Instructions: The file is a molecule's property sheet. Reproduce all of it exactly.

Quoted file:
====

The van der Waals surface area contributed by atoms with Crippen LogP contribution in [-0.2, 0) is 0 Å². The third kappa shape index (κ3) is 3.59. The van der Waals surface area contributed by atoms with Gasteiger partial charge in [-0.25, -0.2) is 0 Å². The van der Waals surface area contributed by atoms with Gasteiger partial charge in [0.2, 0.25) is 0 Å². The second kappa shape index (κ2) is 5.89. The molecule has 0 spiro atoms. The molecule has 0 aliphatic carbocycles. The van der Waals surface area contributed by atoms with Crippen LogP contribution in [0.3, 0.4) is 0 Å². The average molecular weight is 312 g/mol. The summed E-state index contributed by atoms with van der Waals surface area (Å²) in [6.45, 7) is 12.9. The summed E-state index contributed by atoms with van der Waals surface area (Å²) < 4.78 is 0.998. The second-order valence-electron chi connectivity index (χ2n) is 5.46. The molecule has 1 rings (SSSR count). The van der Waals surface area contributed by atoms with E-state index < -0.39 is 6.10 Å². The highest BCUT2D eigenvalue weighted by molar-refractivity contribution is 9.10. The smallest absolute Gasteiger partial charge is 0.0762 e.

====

The van der Waals surface area contributed by atoms with Crippen LogP contribution in [-0.2, 0) is 0 Å². The third kappa shape index (κ3) is 3.59. The van der Waals surface area contributed by atoms with Gasteiger partial charge in [-0.25, -0.2) is 0 Å². The van der Waals surface area contributed by atoms with Gasteiger partial charge in [0.2, 0.25) is 0 Å². The second kappa shape index (κ2) is 5.89. The molecule has 0 spiro atoms. The molecule has 0 aliphatic carbocycles. The van der Waals surface area contributed by atoms with Crippen LogP contribution in [0.3, 0.4) is 0 Å². The average molecular weight is 312 g/mol. The summed E-state index contributed by atoms with van der Waals surface area (Å²) in [6.45, 7) is 12.9. The summed E-state index contributed by atoms with van der Waals surface area (Å²) < 4.78 is 0.998. The second-order valence-electron chi connectivity index (χ2n) is 5.46. The molecule has 1 rings (SSSR count). The van der Waals surface area contributed by atoms with E-state index < -0.39 is 6.10 Å². The highest BCUT2D eigenvalue weighted by molar-refractivity contribution is 9.10. The smallest absolute Gasteiger partial charge is 0.0762 e.